Skip to content
5 min read

Asia Pick of the Week hits 300!

Asia Pick of the Week hits 300!

This Friday marks the 300th version of Asia Pick of the Week – so we’ve put together a special edition to celebrate! We also have an exciting update to share with you, so read on to find out more …

For almost six years, Asia Pick of the Week has been a staple in thousands of tech founders’, CEOs’ and VPs' inboxes, delivering a round-up of the latest news from Asia on tech, business and more. Our goal: to showcase a wide range of stories, each highlighting real commercial opportunities in the region for western firms.

A year ago, I was excited to be handed the reins by Asia Pick of the Week’s previous editor and creator Jack Porter, who conceived the idea during a company pub lunch in early 2018. And what an exciting first year it’s been!

The last 100 issues

March 2022 marked the 200th edition of the newsletter, in which Jack explored two major trends that defined 2018-2022: digitalisation – driven by the Asia’s pressing need to increase productivity amidst an ageing population – and decarbonisation, fuelled by countries' ambitious carbon neutrality targets.

While those trends aren’t going away anytime soon, another force is now emerging as a driver of technological change, in Asia as elsewhere: artificial intelligence.

In fact, 43 of the last 100 issues mentioned AI in some shape or form, surpassing EVs in 42 editions, robots in 33 and semiconductors in 31.

From NTT offering customised corporate services using generative AI to Hitachi preserving the knowledge of retiring factory workers through vector databases, a multitude of applications is emerging across the region.

China even has a term for it – ‘the war of one hundred [AI] models’.

While most applications are clearly geared towards raising productivity, we saw some pretty weird examples in our coverage, such as NEC’s recent effort to create ‘buns that taste like love’ using AI. But, hey – why not?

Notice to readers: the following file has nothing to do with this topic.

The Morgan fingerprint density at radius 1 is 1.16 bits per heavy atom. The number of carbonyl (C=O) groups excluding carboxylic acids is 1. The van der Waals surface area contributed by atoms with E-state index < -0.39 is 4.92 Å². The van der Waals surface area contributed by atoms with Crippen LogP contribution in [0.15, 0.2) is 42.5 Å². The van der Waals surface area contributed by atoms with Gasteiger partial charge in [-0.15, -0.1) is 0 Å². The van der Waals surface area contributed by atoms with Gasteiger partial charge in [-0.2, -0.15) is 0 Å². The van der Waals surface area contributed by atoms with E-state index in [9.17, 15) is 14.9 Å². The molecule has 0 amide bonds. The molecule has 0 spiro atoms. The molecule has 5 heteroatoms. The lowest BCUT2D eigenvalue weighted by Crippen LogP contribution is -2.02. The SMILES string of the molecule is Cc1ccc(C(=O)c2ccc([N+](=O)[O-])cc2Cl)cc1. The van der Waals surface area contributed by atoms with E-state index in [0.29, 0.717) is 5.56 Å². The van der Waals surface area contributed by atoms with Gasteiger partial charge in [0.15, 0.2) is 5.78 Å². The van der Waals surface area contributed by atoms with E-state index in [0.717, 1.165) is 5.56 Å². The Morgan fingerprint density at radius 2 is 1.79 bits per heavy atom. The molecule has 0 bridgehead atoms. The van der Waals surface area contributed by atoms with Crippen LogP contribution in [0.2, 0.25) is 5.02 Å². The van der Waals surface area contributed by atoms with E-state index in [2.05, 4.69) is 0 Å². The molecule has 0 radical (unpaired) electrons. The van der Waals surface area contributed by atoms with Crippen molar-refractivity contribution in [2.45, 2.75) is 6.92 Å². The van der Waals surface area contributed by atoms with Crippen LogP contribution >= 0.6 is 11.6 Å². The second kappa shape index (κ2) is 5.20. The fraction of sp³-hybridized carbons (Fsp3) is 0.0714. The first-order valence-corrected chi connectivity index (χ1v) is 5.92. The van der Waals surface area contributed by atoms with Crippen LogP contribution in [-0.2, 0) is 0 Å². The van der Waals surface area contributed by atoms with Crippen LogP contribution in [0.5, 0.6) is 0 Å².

Running parallel to the boom in AI is a major shift towards increased business diversification. Some prominent examples include Samsung's vision for its SmartThings home electronics ecosystem, Huawei's "all intelligence" AI strategy and Toyota's leapfrog endeavour into long-range EVs running on solid-state batteries.

But it’s not just 2025 visions and future strategies that made the cut! More intriguingly still, some companies have expanded into totally different industries, resulting in some unusual success stories.

Here are some of our favourite ‘food to future’ examples from the last 100 issues …

  • (Issue 228) Korean ramen packet maker inks $1bn battery material deal – Youlchon Chemical, which makes packets for well-known ramen brands, will soon supply materials for battery pouches, in a move to transform into a supplier for the rapidly growing EV sector ...
  • (Issue 240) How an MSG seasoning company became a major semiconductor player – Ajinomoto now supplies more than 90% of PCs with insulation tech. It’s a wild, unexpected diversification for a company that started 113 years ago making umami seasoning ...
  • (Issue 257) From tempura oil to sustainable aviation fuel – Japanese sushi chain Sushiro plans to reuse its waste cooking oil in the production of SAF, supplying Japanese airlines from 2025 ...


Issue 228 – In September 2022, Korea’s Youlchon Chemical Company won a contract worth $1bn to supply Ultium Cells, the US-based EV battery JV between General Motors and LG Energy Solution. And just last month, General Motors signed a $18bn deal with LG Chem for the supply of enough cathode materials for almost five million EVs (see Issue 297) – a sizeable step up in collaboration!